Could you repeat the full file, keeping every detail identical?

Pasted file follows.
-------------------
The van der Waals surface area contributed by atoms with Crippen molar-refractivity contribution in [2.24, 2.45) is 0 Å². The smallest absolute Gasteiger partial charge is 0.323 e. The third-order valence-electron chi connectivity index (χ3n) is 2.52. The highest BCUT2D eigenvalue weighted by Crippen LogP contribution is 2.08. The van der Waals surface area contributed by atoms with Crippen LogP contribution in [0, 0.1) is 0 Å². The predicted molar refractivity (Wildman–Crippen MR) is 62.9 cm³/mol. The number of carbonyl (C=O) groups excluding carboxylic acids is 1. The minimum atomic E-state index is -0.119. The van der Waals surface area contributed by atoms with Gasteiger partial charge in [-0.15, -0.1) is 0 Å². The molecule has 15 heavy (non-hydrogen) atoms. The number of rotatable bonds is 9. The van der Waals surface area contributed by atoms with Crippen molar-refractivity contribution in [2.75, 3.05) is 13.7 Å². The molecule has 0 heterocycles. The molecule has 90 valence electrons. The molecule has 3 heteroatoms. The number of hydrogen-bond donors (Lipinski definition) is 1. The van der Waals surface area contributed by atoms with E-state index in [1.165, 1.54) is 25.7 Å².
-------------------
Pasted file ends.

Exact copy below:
The van der Waals surface area contributed by atoms with Crippen molar-refractivity contribution in [2.24, 2.45) is 0 Å². The smallest absolute Gasteiger partial charge is 0.323 e. The third-order valence-electron chi connectivity index (χ3n) is 2.52. The highest BCUT2D eigenvalue weighted by Crippen LogP contribution is 2.08. The van der Waals surface area contributed by atoms with Crippen LogP contribution in [0, 0.1) is 0 Å². The predicted molar refractivity (Wildman–Crippen MR) is 62.9 cm³/mol. The number of carbonyl (C=O) groups excluding carboxylic acids is 1. The minimum atomic E-state index is -0.119. The van der Waals surface area contributed by atoms with Gasteiger partial charge in [-0.15, -0.1) is 0 Å². The molecule has 15 heavy (non-hydrogen) atoms. The number of rotatable bonds is 9. The van der Waals surface area contributed by atoms with Crippen molar-refractivity contribution in [2.75, 3.05) is 13.7 Å². The molecule has 0 heterocycles. The molecule has 90 valence electrons. The molecule has 3 heteroatoms. The number of hydrogen-bond donors (Lipinski definition) is 1. The van der Waals surface area contributed by atoms with E-state index in [1.165, 1.54) is 25.7 Å².